Notre Dame Law School’s Exoneration Justice Clinic has received a $300,000 federal grant that will increase the clinic’s capacity to investigate, litigate, and overturn wrongful convictions.
The U.S. Department of Justice, Bureau of Justice Assistance, awarded grants to 18 recipients, including eight innocence projects, four conviction integrity units, and six schools.
The Exoneration Justice Clinic will use the grant funding to hire a full-time, in-house investigator who will work with the clinic’s staff attorneys and students to advance cases and move those cases to closure.
“Having a full-time investigator will greatly enhance our efforts to vacate convictions and regain freedom for our wrongfully convicted clients,” said Notre Dame Law Professor Jimmy Gurulé, director of the Exoneration Justice Clinic. “It is essential that we have a dedicated investigator who can go out into the field to interview potential witnesses and assist in gathering credible evidence that could help overturn wrongful convictions.”
The Exoneration Justice Clinic has developed quickly since launching in fall 2020.
The clinic moved into its own dedicated office space last summer at 806 Howard Street in South Bend.
The clinic has also added staff — including a new staff attorney and postgraduate fellow — to work with Gurulé and Adjunct Professor Elliot Slosar. Notre Dame Law School graduate Kevin Murphy ’14 J.D., previously a litigator at Jenner & Block in Chicago, was hired as the Exoneration Justice Clinic’s first staff attorney. Nikolai Stieglitz ’21 J.D. was selected as the clinic’s first postgraduate fellow.
In July 2021, the clinic marked its first exoneration when a judge approved the Elkhart County prosecutor’s motion to dismiss the murder charge against Andrew Royer, an Exoneration Justice Clinic client who was wrongfully convicted of a 2002 murder in Elkhart, Indiana.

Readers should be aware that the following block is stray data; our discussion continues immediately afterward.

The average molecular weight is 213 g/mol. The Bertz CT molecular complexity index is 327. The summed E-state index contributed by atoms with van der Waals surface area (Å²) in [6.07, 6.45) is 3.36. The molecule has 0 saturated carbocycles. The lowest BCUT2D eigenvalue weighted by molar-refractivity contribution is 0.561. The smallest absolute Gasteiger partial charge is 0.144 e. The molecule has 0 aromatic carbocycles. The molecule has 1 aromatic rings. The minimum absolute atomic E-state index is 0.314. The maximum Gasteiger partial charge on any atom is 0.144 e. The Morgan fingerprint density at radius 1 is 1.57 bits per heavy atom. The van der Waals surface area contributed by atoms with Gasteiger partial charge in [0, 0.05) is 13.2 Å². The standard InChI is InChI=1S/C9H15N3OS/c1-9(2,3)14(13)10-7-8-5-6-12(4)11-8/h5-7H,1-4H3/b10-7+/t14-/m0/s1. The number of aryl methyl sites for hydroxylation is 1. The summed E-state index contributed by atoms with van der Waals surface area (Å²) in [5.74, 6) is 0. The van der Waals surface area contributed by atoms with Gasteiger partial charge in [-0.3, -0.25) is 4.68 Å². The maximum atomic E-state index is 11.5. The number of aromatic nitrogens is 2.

The victory in the Royer case is the first of many more to come for the clinic.
“The Exoneration Justice Clinic was awarded this grant after being in operation for just a year,” said G. Marcus Cole, the Joseph A. Matson Dean and Professor of Law at Notre Dame Law School. “The fact that the U.S. Department of Justice had confidence in this new clinic speaks to the leadership of Professor Gurulé and the results the Exoneration Justice Clinic’s attorneys and students have achieved in such a short period of time.”
Like Notre Dame Law School’s other clinics, the Exoneration Justice Clinic is a teaching law office where students work on real cases under the close supervision of experienced faculty members. At the same time, the Exoneration Justice Clinic’s staff of in-house attorneys enable it to operate in a manner somewhat similar to a stand-alone law firm.
“Now with three full-time staff attorneys and a full-time investigator, we will have significant firepower to move forward in a substantial way in screening, selecting, investigating, and litigating innocence cases,” Gurulé said. “The potential for the good we can do is enormous.”
The Exoneration Justice Clinic has received letters from hundreds of incarcerated individuals who claim they were wrongfully convicted. The new EJC investigator will provide valuable assistance in investigating credible claims of innocence.